What Determines a Car’s Depreciation Rate?

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Megan Foukes is a recent graduate from Indiana University who graduated with a bachelor’s in journalism. Megan works as a content writer for Auto Credit Express and contributes to several automotive and finance blogs.


, - October 12, 2018

As soon as a new car is purchased and driven off the dealer’s lot, it begins to depreciate. It’s not something that most car buyers think of right away, but the depreciation rate is important in the long run. How much a car depreciates depends on the vehicle, as well as other factors.

Five Depreciation Factors

These are five of the biggest factors that determine a car’s depreciation rate:

  • Mileage – The biggest factor that most people think of when determining depreciation is mileage. The average mileage for a vehicle is anywhere from 10,000 to 15,000 a year. The more miles driven, the greater the vehicle’s depreciation rate typically is when it’s time to trade it in.
  • Reliability – If the car’s reputation for reliability hasn’t been stellar, this can affect its depreciation rate. Consumer Reports notes that vehicles such as the Fiat 500, Ford Focus, and GMC Acadia are some of the least reliable cars on the market. So, before you buy, check customer satisfaction surveys and research specific models you’re interested in to find out just how reliable these vehicles are.
  • Condition – Minor wear and tear won’t affect a car’s depreciation rate much, but extensive damage will. This can include exterior bodywork damage such as large dents or deep scratches, and interior damage such as rips, tears, and large stains.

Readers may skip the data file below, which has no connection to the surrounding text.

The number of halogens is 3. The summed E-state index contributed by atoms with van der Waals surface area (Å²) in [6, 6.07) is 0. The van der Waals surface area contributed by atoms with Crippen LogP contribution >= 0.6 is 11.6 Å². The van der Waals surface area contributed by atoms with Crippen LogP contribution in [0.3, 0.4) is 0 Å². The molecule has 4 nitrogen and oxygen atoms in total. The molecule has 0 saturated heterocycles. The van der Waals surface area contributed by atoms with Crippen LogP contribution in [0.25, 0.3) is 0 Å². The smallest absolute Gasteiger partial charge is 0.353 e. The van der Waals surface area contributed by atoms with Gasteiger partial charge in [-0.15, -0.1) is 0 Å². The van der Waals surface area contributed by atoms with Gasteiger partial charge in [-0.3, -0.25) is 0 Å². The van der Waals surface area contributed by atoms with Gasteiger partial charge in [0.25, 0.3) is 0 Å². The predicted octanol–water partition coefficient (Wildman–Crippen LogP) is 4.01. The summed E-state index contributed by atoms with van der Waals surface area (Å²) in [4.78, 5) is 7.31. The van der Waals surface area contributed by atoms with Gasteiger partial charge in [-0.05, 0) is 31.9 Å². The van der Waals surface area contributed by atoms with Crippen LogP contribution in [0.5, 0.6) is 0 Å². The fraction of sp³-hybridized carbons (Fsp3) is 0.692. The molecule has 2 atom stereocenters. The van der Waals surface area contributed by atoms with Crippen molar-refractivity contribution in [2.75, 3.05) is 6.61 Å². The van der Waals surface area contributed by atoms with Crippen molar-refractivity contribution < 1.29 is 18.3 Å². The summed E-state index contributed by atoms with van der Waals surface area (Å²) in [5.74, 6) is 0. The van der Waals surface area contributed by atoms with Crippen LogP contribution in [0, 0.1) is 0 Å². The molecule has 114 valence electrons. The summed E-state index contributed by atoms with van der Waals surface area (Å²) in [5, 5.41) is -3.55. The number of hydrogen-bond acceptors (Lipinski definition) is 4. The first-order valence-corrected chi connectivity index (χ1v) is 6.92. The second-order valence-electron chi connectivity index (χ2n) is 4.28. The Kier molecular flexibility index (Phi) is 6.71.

• History – How many drivers have owned the vehicle, as well as its service history can also impact a car’s depreciation rate. The fewer owners the better, and this can be checked by ordering a vehicle history report. As for service history, a car's value is generally higher if it has been well maintained and that can be proven with service records and receipts.
  • Options and Extras – Those expensive options may seem cool, but less is more when it comes to depreciation. This is because used car buyers are typically looking for the best value, rather than unnecessary extras. Keeping in mind a future sale, it’s best to limit the amount of options chosen. Those that depreciate the most include power sunroofs, heated/cooled seats, rear entertainment systems, and turbo- or supercharged engines.

Don’t Let Depreciation Get You Down

There’s no stopping depreciation, but you can control the type of new car you get and its equipment level. Each vehicle differs in depreciation rate, so when car shopping, make sure you keep that in mind with an eye toward selling it in the future.

If you have spotty credit, and are having trouble finding a dealership that can work with you, CarsDirect wants to help. We take pride in connecting people with damaged credit to local special finance dealers that have the lending resources available to help. Get started today by filling out our no-obligation auto loan request form.

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Megan Foukes is a recent graduate from Indiana University who graduated with a bachelor’s in journalism. Megan works as a content writer for Auto Credit Express and contributes to several automotive and finance blogs.


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